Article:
The Dixon (Ill.) Education Association authorized a teachers’ strike against Unit District 170 that began on Feb. 28, and Tuesday marked the ninth day the district’s 2,767 students have been out of class in this north-central Illinois town right on the Rock River equidistant from Rockford and Clinton, Iowa.
Although the strike is currently the longest teachers’ strike in Illinois this school year, a bigger problem is that students aren’t in school during the only time of year when the Illinois Standard Achievement Tests (ISATs) can be given. These tests are part of federal and state law and are used for school and district accountability purposes under No Child Left Behind. In the future, under a new Illinois law, tests like the ISATs will be used for teacher evaluations.
For security reasons and to allow for reasonable production schedules on the part of the state and its testing vendors, the Illinois State Board of Education creates “testing windows” during which students may take the tests. The idea is that students in every school should take the tests after about the same amount of instruction in that year in order to allow school-to-school comparisons of the scores. Plus, ISBE has to report the results back to the schools by a certain date, and without data from all schools in the state, they wouldn’t be able to compute statewide averages, such as those shown on the Illinois school report cards.
For this year’s ISAT, the “normal” testing window is two weeks long and runs from March 4 through March 15. In other words, if a district is using the normal testing window, its schools have the 10 school days from March 4 through March 15 to administer all the tests required for students in each grade. One “early” and one “late” testing window are also provided by the ISBE for special circumstances, such as when a school schedules its spring break during the normal testing window.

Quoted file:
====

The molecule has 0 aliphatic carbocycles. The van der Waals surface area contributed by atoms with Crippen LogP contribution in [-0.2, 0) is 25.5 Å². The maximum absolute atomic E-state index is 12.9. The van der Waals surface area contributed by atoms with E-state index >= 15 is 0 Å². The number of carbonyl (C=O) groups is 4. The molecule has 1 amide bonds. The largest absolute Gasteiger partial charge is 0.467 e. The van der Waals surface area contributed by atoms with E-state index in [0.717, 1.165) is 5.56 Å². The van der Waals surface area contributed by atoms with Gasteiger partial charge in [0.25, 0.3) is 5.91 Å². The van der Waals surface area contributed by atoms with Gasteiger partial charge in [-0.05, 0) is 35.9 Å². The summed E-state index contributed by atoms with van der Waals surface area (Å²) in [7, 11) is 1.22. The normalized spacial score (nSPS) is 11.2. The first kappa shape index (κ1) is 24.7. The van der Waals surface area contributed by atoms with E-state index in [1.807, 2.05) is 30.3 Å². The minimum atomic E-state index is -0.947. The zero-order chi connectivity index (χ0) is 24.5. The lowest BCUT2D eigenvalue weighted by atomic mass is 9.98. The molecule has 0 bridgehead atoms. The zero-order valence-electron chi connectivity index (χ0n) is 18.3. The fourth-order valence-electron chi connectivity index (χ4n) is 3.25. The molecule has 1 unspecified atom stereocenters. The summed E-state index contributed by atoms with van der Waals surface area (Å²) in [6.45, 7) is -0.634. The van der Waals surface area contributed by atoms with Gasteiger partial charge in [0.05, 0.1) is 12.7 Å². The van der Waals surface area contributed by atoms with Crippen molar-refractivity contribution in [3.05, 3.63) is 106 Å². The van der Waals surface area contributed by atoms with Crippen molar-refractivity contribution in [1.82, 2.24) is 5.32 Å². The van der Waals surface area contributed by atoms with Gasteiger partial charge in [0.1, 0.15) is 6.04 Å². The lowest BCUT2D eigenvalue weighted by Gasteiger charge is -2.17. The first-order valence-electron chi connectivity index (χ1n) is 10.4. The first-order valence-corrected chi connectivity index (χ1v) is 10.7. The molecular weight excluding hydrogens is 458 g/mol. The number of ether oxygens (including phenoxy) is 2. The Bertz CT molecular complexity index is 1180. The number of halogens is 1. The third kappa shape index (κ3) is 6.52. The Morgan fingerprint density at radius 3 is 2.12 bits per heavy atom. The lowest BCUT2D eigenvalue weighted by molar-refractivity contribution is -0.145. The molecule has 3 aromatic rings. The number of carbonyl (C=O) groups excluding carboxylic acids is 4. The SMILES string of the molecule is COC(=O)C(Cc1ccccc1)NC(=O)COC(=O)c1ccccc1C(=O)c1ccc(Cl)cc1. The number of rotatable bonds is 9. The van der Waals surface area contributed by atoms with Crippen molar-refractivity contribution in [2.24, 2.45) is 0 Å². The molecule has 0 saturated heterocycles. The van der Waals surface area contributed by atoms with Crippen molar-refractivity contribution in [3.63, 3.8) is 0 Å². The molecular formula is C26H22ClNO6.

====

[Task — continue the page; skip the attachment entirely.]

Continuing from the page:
Schools in Dixon were originally scheduled to take the ISATs during the normal testing window, but as soon as the strike happened, the district asked for and received permission from the ISBE to use the late testing window, which runs from March 11 through March 22.
The tests themselves are given to students in third through eighth grades for reading and math and in fourth and seventh grades for science. Each test is divided into “sessions,” which last 45 minutes each, although 10 minutes of extra time can be given if students are still working at the end of the 45 minutes. The math and reading tests in each grade have three sessions, and the science tests have two sessions.
Normally, districts can’t have students sit for more than two test sessions on any given testing day. The ISAT 2013 Test Administration Manual says on page 9:
Students are to take no more than two test sessions on any one day of regularly scheduled testing. Within reason, more tests may be given in one day for makeups, but administer no more than two test sessions in any one morning or afternoon.
Given those and a few other minimum requirements from ISBE, schools set their own testing schedules. An ISAT schedule for a middle school’s seventh-graders might look something like this:
- March 5: Reading session 1 in the morning, Math session 1 in the afternoon